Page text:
The San and the Khoikhoi are the earliest known inhabitants of southern Africa. Source: Garner 2009


South Africa

The San and the Khoikhoi are the earliest known inhabitants of South Africa ( 2009). The bushmen were followed by the Bantu-speaking people from the north and then the colonial settlers from Europe.

There are eleven official languages recognised by the constitution of South Africa: isiNdebele, isiXhosa, isiZulu, Sepedi, Sesotho, Setswana, siSwati, Tshivenda, Xitsonga, Afrikaans and English. IsiZulu, Sesotho, Setswana and Afrikaans predominate (Earle et al. 2005).

The main languages spoken in the South African portion of the Limpopo River basin, reflective of dominant settlements, are Setswana, Sepedi, Xitsonga, Tshivenda and Afrikaans. Despite the Batswana people being the dominant ethnic group in Botswana, there are more ethnic Batswana people living in Bophuthatswana in South Africa.

There are different schools of thought regarding the origin of the VhaVenda people. Some believe that they migrated from north of the Zambezi River while others believe they developed locally. Today VhaVenda are situated in the fertile Upper Nzhelele Valley where they predominantly practice agriculture.

The Batsonga people originally settled in southern Mozambique in 1544. Starting in the 1820s, different Nguni groups forcefully settled in the basin, the last being the Shangaan. The expansion of the Zulu empire forced the Shangaan people north of the Zambezi River, where they established the Gaza Kingdom. A small pox epidemic forced the Shangaan back into the Limpopo River basin and Batsonga retreated to the Lebombo Mountains. The Bantu Self-Government Act (Act 46 of 1959) declared Gazankulu as the official Bantu Homeland of Batsonga/Shangaan.

During the fifteenth century the area between the Vaal River and the Malopo, Marico, and Limpopo Rivers was densely populated by Sesotho-speaking descendants. The Sotho groups split and dispersed across southern Africa so that by the end of the eighteenth century they occupied areas of Botswana, the Limpopo Province, Mpumalanga, the Free State Province and the Northern Cape.

MoPedi Woman. Source: Parnell 2009



The largest ethnic group in Zimbabwe is collectively known as Shona, this group makes up 76 % of the population. The second largest ethnic group, the Ndebele, makes up 18 % of the population. Other ethnic groups, making up less than one percent of the population each, are the Batonga, Shangaan or Hlengwe and the VhaVenda. Only about two percent of the population is of non-African origin. With the exception of English, all of the national languages are of Bantu origin. Students are required to study XiShona or isiNdebele, the most widely spoken of the Bantu languages (everyculture 2010).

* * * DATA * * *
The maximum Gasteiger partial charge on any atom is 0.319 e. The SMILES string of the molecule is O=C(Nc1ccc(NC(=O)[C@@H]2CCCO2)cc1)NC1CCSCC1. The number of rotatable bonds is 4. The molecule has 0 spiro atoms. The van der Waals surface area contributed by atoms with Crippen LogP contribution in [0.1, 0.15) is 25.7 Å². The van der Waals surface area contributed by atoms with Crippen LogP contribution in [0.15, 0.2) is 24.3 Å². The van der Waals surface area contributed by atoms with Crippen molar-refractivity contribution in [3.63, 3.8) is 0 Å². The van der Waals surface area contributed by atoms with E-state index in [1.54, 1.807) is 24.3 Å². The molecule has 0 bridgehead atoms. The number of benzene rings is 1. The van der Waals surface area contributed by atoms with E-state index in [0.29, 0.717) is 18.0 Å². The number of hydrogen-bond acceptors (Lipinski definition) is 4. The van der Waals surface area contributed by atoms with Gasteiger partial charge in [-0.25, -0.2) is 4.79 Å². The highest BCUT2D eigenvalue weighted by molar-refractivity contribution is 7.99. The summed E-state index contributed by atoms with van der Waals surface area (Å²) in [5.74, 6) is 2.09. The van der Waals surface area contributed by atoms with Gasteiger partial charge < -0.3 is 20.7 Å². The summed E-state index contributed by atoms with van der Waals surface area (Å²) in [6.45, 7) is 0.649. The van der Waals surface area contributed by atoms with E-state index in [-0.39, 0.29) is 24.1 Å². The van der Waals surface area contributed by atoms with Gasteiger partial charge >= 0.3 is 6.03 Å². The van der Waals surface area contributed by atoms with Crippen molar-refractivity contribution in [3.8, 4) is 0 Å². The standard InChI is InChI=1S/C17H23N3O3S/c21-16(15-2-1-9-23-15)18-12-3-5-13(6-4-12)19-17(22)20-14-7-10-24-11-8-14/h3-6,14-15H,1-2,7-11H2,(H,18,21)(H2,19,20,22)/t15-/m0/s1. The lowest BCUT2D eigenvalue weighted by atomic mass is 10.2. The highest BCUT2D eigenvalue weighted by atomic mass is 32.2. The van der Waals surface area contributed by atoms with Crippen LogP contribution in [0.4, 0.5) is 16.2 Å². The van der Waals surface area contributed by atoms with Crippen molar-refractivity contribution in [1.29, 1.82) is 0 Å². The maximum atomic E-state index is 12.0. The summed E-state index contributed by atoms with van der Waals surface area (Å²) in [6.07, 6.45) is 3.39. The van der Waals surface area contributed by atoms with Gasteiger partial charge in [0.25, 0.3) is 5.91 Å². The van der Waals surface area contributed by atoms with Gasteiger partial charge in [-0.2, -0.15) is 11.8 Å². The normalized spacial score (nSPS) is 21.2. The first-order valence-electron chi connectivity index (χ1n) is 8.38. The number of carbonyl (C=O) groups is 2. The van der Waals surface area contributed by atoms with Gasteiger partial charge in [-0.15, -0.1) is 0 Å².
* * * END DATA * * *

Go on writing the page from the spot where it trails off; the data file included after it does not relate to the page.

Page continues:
The inhabitants of the Limpopo basin in Zimbabwe comprise five major ethnic groups, the Ndebele, the Sotho, the Shangani, the Venda and the Kalanga.

Isindebele is the second most widely spoken language in Zimbabwe after Shona. The Ndebele people are mostly located in the Matabeleland north and south provinces. The Basotho people of Zimbabwe are generally part of the Birwa Sotho group and live in southwestern Zimbabwe (Earle et al. 2006). The Sotho people live in regions that are generally dry and prone to drought. The Shangaan people are spread across the region, including the towns of Beitbridge, Mwenezi and Mberengwa, and are also found in parts of Mozambique, South Africa and Swaziland. The VhaVenda are distributed throughout the southern part of the country in Beitbridge district in Matabeleland Province, Gwanda, Mberengwa and Plumtree. The Ikalanga is one of the Shona dialects, and the people are found in Bulilimamangwe and Matabo districts in Matabeleland South Province. The BaKalanga are also found in Botswana.

Current ongoing initiatives.

LIMCOM's current ongoing interventions being undertaken